Coalition formation in fisheries with potential regime shift

Steve Miller, Bruno Nkuiya

Research output: Contribution to journalArticlepeer-review

22 Scopus citations


A system can undergo rapid regime shift in which the growth of natural resources suddenly and permanently declines. We examine how the threat of such a shift alters the strategic management of a common pool renewable resource. We consider exogenous and endogenous threats and examine their effects on both incentives to join a coalition and harvest decisions. We find that an exogenous threat of reduced resource growth may cause the coalition to grow in size, and, perhaps of most interest, we identify conditions under which members of the stable coalition reduce harvest while non-members increase harvest in response to the threat. In contrast, an exogenous threat of total stock collapse may destabilize coalitions, resulting in higher harvest from former members, but reduced harvest by non-members. When the threat of either type of shift is endogenous, the threat of regime shift can induce stable coalitions with more than two members. In particular, we identify cases in which the first best (full cooperation) is sustained as an equilibrium outcome. Finally, we find that the relation between the magnitude of the shift and the size of stable coalitions may be negative.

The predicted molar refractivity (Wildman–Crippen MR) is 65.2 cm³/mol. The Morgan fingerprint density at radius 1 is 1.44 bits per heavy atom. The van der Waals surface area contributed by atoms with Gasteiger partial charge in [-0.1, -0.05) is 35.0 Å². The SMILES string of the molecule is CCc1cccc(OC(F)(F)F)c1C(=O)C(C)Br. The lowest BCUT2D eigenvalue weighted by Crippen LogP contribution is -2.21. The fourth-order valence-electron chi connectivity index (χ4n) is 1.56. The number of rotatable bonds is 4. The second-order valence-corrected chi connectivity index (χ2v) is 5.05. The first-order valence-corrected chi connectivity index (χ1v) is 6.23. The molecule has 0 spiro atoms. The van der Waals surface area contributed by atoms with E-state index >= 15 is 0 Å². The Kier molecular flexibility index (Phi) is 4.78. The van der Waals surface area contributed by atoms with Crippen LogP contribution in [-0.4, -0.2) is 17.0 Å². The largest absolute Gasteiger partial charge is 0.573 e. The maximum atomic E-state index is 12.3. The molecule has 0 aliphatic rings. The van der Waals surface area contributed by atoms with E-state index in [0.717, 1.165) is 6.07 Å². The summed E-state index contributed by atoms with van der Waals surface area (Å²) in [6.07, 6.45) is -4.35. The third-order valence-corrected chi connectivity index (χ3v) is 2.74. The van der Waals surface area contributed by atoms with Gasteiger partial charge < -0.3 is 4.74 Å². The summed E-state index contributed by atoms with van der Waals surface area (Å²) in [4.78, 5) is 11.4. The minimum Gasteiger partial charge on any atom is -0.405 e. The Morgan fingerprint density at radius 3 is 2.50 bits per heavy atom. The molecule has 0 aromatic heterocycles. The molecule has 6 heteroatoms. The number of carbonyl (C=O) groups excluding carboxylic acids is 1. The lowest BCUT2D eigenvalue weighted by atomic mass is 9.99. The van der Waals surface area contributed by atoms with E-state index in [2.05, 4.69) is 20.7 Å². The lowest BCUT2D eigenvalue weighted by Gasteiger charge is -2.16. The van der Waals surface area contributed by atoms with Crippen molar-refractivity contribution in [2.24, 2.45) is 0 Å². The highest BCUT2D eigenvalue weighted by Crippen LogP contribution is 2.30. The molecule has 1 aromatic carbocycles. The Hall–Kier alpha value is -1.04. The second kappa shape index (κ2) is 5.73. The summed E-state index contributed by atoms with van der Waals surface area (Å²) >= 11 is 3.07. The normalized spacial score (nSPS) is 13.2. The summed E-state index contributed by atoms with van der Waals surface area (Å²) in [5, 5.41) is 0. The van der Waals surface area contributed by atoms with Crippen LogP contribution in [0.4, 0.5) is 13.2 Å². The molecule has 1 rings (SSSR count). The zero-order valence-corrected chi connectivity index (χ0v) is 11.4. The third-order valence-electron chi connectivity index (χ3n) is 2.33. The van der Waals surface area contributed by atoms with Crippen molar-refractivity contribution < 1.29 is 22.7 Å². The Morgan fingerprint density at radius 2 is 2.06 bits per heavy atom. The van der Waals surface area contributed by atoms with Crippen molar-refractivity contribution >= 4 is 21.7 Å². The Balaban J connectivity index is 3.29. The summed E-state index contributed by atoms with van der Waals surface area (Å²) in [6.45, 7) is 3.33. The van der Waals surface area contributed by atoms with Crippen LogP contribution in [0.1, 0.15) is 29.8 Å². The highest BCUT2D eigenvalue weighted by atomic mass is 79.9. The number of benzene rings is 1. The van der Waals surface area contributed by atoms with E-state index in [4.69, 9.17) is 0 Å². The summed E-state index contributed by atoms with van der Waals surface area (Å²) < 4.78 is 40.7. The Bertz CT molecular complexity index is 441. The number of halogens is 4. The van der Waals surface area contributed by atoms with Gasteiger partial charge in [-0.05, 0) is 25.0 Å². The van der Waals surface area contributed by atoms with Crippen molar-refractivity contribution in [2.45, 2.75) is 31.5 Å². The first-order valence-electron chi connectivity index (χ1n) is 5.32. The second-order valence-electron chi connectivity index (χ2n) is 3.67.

Original languageEnglish (US)
Pages (from-to)189-207
Number of pages19
JournalJournal of Environmental Economics and Management
StatePublished - Sep 1 2016

Bibliographical note

Publisher Copyright:
© 2016 Elsevier Inc.

Copyright 2017 Elsevier B.V., All rights reserved.


  • Dynamic games
  • Partial cooperation
  • Regime shifts
  • Renewable resources
  • Uncertainty


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